Utility regulators on Tuesday approved a deal that allows Arizona Water Co. to keep a lucrative portion of its service territory in Pinal County and prevents a rival company from taking over the disputed territory.

The commissioners had considered granting the territory to a competitor owned by Ed Robson, a developer and political donor to one of the commissioners. But an administrative-law judge and commission staff had warned that would be unconstitutional, and the settlement avoided such a transfer of territory.

The years-long dispute between Arizona Water Co. and a development company called Cornman-Tweedy involved about 11 square miles of undeveloped land near Casa Grande.

The Arizona Corporation Commission, under different commissioners, had granted Arizona Water the territory in 2004. Attorneys for Cornman-Tweedy have challenged that decision unsuccessfully since 2005.

Cornman-Tweedy is controlled by Robson, a developer who builds housing communities and runs multiple water and sewer companies. Those companies wanted to develop a portion of Arizona Water’s territory and serve it with their own water company.

Robson Communities officials donated $23,500 to Corporation Commissioner Boyd Dunn’s 2016 election, and $3,000 to commission Chairman Tom Forese for his run at state treasurer this year. Campaign records show Forese has returned the money.

Service territories, formally known as Certificates of Convenience and Necessity, are a property right enshrined in the state Constitution. Granting them, deleting them and transferring them is usually no small decision.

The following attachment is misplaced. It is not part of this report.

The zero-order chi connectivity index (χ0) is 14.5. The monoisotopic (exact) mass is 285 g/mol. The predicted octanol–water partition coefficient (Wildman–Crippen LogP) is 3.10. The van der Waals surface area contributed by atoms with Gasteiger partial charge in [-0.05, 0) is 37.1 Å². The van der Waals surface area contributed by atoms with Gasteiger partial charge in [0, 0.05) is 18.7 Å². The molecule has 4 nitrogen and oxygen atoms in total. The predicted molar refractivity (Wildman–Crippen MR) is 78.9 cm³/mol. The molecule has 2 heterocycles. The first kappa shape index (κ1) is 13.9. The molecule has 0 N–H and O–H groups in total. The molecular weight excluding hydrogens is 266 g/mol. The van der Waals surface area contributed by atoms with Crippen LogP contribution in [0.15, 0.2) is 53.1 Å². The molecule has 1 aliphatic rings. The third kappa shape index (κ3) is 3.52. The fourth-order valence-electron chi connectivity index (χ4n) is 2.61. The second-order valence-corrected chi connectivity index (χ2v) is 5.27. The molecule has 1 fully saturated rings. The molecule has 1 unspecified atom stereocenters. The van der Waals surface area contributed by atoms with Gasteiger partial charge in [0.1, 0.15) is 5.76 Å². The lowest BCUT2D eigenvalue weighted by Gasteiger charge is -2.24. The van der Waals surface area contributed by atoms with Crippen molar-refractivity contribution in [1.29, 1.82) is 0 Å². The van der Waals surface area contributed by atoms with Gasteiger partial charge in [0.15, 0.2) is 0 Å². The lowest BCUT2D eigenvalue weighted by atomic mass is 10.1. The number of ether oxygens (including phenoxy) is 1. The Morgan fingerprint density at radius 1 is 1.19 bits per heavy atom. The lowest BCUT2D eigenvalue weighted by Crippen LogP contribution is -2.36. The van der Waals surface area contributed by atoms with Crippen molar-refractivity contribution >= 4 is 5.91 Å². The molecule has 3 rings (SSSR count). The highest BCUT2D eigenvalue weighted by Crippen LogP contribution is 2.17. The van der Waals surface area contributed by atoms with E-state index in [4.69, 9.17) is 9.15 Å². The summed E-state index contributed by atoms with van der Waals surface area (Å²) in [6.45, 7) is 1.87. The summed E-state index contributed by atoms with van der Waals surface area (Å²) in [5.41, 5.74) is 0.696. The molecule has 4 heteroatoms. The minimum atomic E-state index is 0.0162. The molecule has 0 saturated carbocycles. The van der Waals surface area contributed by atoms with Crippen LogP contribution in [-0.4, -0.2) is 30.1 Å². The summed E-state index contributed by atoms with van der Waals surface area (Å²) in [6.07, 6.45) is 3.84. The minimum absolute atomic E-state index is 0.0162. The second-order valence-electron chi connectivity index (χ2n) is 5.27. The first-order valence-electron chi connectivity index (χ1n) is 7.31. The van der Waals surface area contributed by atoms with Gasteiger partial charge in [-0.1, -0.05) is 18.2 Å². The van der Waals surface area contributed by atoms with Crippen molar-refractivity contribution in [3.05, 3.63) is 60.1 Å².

At his first meeting as a commissioner last year, Dunn proposed deleting Arizona Water’s CC&N in the disputed territory. The motion did not pass, but a series of questionable maneuvers at the commission led to the parties reaching a settlement agreement that the commissioners approved Tuesday on a 4-1 vote.

When Dunn’s proposal failed in February 2017, the normal procedure wasn’t followed and an official commission order on the matter was never signed or placed in the public case record, which is the regular process.

Instead, the commissioners brought it back for a revote two months later, despite protests from Arizona Water Co.’s attorney.Then they directed the companies to try and settle the matter.

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Commissioner Robert Burns was the lone vote against the deal Tuesday, and he cited the procedural irregularities.

“I believe this issue was decided on Feb. 7 (2017) when we had a vote,” Burns said. “That process that was followed … in my opinion, forced Arizona Water to the negotiation table, and forced them in a weakened position. It puts a black mark against the commission because we did not follow our normal procedure.”

Dunn said he supported the settlement, in which Arizona Water will maintain the territory but repay Cornman-Tweedy for infrastructure it builds that is used by Arizona Water to provide water service in the area.

Dunn mentioned his initial impression with the case upon joining the commission and the fact it had dragged on so long.

“I was just basically shocked at that,” Dunn said. “This is presenting an opportunity to resolve something.”

Forese said he was happy with the settlement.

“There have been critics of this process,” Forese said. “I will remind everyone it is not the critic that counts. This was done by commissioners duly elected. It was done in transparency. It was not done for one utility or another. It was done in the best interest of ratepayers and the public.”

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